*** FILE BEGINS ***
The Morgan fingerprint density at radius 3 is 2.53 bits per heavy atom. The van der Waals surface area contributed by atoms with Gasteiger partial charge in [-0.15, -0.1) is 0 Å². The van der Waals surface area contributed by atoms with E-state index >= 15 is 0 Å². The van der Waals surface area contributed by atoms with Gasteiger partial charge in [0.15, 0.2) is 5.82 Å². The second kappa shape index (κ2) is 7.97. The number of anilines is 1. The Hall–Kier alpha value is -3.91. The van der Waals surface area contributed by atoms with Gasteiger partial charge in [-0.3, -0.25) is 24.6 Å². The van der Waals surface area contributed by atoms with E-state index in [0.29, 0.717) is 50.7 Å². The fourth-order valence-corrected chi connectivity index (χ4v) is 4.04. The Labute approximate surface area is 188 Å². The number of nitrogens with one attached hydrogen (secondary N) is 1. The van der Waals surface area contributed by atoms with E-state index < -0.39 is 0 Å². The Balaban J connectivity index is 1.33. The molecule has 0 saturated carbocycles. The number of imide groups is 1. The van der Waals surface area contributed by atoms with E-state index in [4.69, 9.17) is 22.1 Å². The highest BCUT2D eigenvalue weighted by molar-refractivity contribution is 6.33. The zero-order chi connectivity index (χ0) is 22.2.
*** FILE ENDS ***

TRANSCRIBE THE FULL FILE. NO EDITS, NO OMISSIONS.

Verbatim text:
The Morgan fingerprint density at radius 3 is 2.53 bits per heavy atom. The van der Waals surface area contributed by atoms with Gasteiger partial charge in [-0.15, -0.1) is 0 Å². The van der Waals surface area contributed by atoms with E-state index >= 15 is 0 Å². The van der Waals surface area contributed by atoms with Gasteiger partial charge in [0.15, 0.2) is 5.82 Å². The second kappa shape index (κ2) is 7.97. The number of anilines is 1. The Hall–Kier alpha value is -3.91. The van der Waals surface area contributed by atoms with Gasteiger partial charge in [-0.3, -0.25) is 24.6 Å². The van der Waals surface area contributed by atoms with E-state index in [0.29, 0.717) is 50.7 Å². The fourth-order valence-corrected chi connectivity index (χ4v) is 4.04. The Labute approximate surface area is 188 Å². The number of nitrogens with one attached hydrogen (secondary N) is 1. The van der Waals surface area contributed by atoms with E-state index < -0.39 is 0 Å². The Balaban J connectivity index is 1.33. The molecule has 0 saturated carbocycles. The number of imide groups is 1. The van der Waals surface area contributed by atoms with E-state index in [4.69, 9.17) is 22.1 Å². The highest BCUT2D eigenvalue weighted by molar-refractivity contribution is 6.33. The zero-order chi connectivity index (χ0) is 22.2.